South Korea has successfully launched a new small launch vehicle from a floating platform near Jeju, South Korea on December 4th, 2023. The Hanhwa Defense-built launch vehicle known only as “TLV” placed a small satellite into a 650 kilometer orbit around the Earth, as part of an orbital flight test of their new rapid response system.
Little has been made public about this system or this test flight prior to launch, which had been hinted at through a series of airspace notices over the past several weeks. It had been rumored that a private Japanese company had filed for the rumored airspace closure, as reported on the website formerly known as Twitter by Asia-region spaceflight analyst Cosmic Penguin.
The vehicle flew in a three stage configuration, with two solid stages and a trim stage for final orbital adjustments, which is also planned to fly on a more capable four stage configuration at a later date. Original plans called for a dummy stage to act as the payload, with the manufacturer opting to fly their own synthetic aperture radar satellite known as S-STEP as a stand-in to demonstrate the vehicle’s capability.
Post launch, the Ministry of Defense for the Republic of Korea confirmed that TLV’s flight had been successful, and the United States Space Force’s 18th Space Defense Squadron had cataloged the payload and trim stage in orbit. The Ministry of Defense went on to explain in a tweet that this flight was part of a greater effort to field a rapid response launch vehicle, following a trend seen around the world. The rise in potential use of anti-satellite weaponry from nations across the globe has seen the global defense industry push for launch vehicles that can be ready quickly and deployed from anywhere.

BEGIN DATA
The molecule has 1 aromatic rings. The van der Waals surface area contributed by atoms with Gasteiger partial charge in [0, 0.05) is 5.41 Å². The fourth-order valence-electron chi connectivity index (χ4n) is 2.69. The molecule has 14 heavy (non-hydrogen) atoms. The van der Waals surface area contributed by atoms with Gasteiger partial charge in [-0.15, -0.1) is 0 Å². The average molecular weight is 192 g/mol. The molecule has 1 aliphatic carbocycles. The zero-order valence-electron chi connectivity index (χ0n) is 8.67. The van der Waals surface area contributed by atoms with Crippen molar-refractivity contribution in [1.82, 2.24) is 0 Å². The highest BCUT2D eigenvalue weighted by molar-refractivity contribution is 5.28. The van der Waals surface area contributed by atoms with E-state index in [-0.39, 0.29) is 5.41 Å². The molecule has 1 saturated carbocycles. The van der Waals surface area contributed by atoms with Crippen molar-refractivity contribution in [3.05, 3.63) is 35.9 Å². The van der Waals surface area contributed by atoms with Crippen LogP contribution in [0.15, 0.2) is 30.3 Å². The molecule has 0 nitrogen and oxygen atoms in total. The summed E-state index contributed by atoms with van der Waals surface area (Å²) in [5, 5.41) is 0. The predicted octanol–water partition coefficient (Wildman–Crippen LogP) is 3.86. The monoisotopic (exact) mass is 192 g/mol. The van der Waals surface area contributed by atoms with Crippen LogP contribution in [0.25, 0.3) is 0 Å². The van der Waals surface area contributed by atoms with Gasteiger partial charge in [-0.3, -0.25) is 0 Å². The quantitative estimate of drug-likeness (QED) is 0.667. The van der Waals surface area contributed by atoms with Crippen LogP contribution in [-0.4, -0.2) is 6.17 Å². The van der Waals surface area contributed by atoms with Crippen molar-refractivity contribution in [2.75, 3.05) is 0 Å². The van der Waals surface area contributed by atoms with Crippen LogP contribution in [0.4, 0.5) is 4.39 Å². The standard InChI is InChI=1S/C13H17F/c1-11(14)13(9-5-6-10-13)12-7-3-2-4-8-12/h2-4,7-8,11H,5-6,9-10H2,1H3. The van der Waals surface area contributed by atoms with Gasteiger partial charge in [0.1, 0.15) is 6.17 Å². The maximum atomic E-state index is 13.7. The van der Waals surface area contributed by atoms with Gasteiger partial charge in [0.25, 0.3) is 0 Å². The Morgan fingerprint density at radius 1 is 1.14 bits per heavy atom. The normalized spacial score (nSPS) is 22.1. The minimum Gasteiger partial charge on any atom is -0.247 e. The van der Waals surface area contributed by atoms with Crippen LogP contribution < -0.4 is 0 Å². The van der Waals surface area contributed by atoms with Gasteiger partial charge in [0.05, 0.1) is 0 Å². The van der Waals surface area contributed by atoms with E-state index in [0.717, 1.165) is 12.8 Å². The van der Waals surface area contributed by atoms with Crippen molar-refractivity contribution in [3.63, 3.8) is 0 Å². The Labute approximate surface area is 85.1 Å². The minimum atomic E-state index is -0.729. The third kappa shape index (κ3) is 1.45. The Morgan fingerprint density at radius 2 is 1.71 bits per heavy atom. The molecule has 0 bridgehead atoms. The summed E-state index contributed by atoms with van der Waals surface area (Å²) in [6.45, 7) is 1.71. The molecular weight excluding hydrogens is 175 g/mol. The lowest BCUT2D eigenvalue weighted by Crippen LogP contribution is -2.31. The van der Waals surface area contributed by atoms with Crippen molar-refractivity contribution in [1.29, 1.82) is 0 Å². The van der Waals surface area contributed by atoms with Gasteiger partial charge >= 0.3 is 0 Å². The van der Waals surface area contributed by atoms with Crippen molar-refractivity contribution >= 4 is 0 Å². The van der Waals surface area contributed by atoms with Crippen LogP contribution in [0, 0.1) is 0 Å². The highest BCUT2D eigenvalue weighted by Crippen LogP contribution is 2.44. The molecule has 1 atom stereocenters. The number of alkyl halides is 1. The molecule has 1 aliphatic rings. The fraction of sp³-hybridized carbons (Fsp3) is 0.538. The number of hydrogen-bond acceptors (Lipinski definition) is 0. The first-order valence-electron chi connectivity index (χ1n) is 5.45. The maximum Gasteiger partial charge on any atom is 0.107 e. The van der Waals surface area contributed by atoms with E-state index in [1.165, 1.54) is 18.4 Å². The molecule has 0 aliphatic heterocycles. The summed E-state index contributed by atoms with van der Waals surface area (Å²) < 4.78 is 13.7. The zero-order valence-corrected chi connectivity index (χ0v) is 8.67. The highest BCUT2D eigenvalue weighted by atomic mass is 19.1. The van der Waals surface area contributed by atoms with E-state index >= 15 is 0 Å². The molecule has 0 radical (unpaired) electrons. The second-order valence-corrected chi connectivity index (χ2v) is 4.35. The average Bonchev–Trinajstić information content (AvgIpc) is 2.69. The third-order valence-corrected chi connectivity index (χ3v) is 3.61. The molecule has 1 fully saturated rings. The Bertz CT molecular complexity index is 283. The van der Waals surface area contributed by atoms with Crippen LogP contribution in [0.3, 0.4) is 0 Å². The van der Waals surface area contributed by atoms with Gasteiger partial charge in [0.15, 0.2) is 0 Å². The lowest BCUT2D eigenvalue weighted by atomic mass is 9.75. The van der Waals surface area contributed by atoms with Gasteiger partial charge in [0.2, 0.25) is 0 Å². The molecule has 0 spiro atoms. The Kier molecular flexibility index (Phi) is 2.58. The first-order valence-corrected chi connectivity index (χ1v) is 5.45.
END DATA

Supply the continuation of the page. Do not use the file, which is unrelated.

In September, Firefly Aerospace demonstrated a “rapid call-up” mission profile with VICTUS NOX for the United States Space Force with their Alpha launch vehicle. This mission profile leveraged the United States’ diverse commercial industry to demonstrate the same kind of rapid response profile as South Korea’s TLV. Rapid call-up capability is paramount for South Korea, which faces heightened geopolitical pressure from North Korea as they ramp up weapons testing and deploy new spy satellites.
South Korea’s aerospace sector has grown rapidly in the past 5 years, with the rising aerospace power contributing to the Artemis program in the form of the Korean Pathfinder Lunar Orbiter, also known as Danuri, and fielding their domestically developed Nuri launch vehicle. The Korea Aerospace Research Institute is also actively developing their own domestic satellite navigation system, the Korea Positioning System, which it hopes to have operational by 2030. With the launch of TLV, South Korea’s status as a global and responsive space power continues to rise and unlock new potential for the peninsula.